And presumably after this meeting, when alarm is voiced and discussion takes place, and so on -- before Ala has a chance the next day to go and report as he would have -- Yazdanpanah runs to the Shah and says we had such a meeting and these are the things that have happened; and nobody knows, but of course how he had reported the event in the instance to the Shah. All we know is that the Shah was put off by this, became very angry and immediately, or shortly after, set Ala aside....

Q. Ala.

A. Ala aside and appoints him to a seat in the senate. And he was a senator when he died, he was about eighty-five or so when he died. This is the only story that I know. I don't know anything about the details of what went on in that meeting. You ought to talk about this to Fereidoun Ala.

Q. His son.

A. His son in London. And this time...

Q. What to a listener who has heard you describe Mr. Ala the way you have, and then hearing this incident, I'm sure they will be very puzzled at how could this happen with such a loyal man, with such long history of service to Reza Shah and Mohammad Reza Shah himself. How could this happen over one...

A. One incident.

Q. One incident. What do you make of it? Or what did you make of it?

A. The only explanation I had at that time, and I have today, is that the Shah was so sensitive at this time, and so insecure at this time that he would have looked at this whole thing as a cabal, as a gathering of the statesmen to take certain measures and that if they wanted to do this, they should have come to him, rather than meet separately. It's this sense of insecurity that was developing very severely because of the incident and because of the reactions to land reform. That period of insecurity was very famous. That's the only explanation I have. He was just, he felt totally insecure. He felt paranoic, I guess, about the circumstance. He must have. He just saw things that weren't there necessarily. Certainly these people wouldn't be plotting against the Shah. A man like Ala would never plot against the Shah. But he had become paranoic because of these conflicting reports that he constantly heard.

This goes to show you the lonely position of being a leader under pressure, you know. Everything was directed towards him. The Khomeini affair, the clergy uprising, the treatment by the Kennedy administration in terms of cutting the military support -- all of these had already left an affect on him.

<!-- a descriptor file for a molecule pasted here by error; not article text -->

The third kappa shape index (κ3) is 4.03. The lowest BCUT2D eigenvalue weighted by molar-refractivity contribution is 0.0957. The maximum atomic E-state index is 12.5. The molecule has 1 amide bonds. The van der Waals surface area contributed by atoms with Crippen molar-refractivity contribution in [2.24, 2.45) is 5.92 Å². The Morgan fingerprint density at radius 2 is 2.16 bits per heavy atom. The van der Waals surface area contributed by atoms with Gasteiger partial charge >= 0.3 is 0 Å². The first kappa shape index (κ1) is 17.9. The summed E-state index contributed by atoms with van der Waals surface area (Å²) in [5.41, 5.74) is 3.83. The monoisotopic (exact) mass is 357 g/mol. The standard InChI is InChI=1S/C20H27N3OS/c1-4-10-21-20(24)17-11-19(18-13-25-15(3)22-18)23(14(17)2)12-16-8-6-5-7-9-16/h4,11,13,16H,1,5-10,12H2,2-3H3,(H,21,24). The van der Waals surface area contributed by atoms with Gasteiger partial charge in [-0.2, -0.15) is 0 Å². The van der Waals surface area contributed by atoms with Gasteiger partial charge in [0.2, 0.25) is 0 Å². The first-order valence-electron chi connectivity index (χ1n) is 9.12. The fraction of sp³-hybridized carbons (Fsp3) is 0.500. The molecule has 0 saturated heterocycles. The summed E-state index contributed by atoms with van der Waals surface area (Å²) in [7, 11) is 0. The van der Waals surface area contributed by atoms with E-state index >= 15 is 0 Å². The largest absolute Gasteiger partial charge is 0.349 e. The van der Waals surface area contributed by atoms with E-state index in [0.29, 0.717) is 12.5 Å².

Q. Did this and similar incidents serve as a lesson to people such as yourself, who were on the rise, as to what would be proper behavior on your part under these circumstances?

A. I suppose we thought about this. I suppose we thought. Certainly it gave us a notion that the Shah was very suspicious of these things, was very sensitive to these things. He didn't like this type of thing going on. He understood it when the National Front people would collect together, but this was to no avail, they had no power. But when a group within the administration would do this, this was sort of a revolt within, if you wish, or so interpreted by the Shah. Or so reported by Yazdanpanah, I do not know, because Yazdanpanah after that, we see him move up and up and remains on the top as the confidant of the Shah to the end. Ala falls off favor, is dispatched into the senate and dies there. That's it.

Q. Because at least some foreigners have raised this question, addressed this question to Iranians that in the last days of the regime, or at least in the months preceding the fall of the monarchy, why didn't the group of you get together and discuss the situation and try to find some sort of resolution to it. And it seems that perhaps the reason people didn't do that in a way relates to this Ala incident.

A. They did, in this revolution, they did. Considerably so. There was considerably more, because now the threat was real and far more pervasive than at that time. I don't think at that time the Shah was really basically threatened. I don't think so.

Q. Could you talk about Eghbal, Dr. Eghbal as prime minister?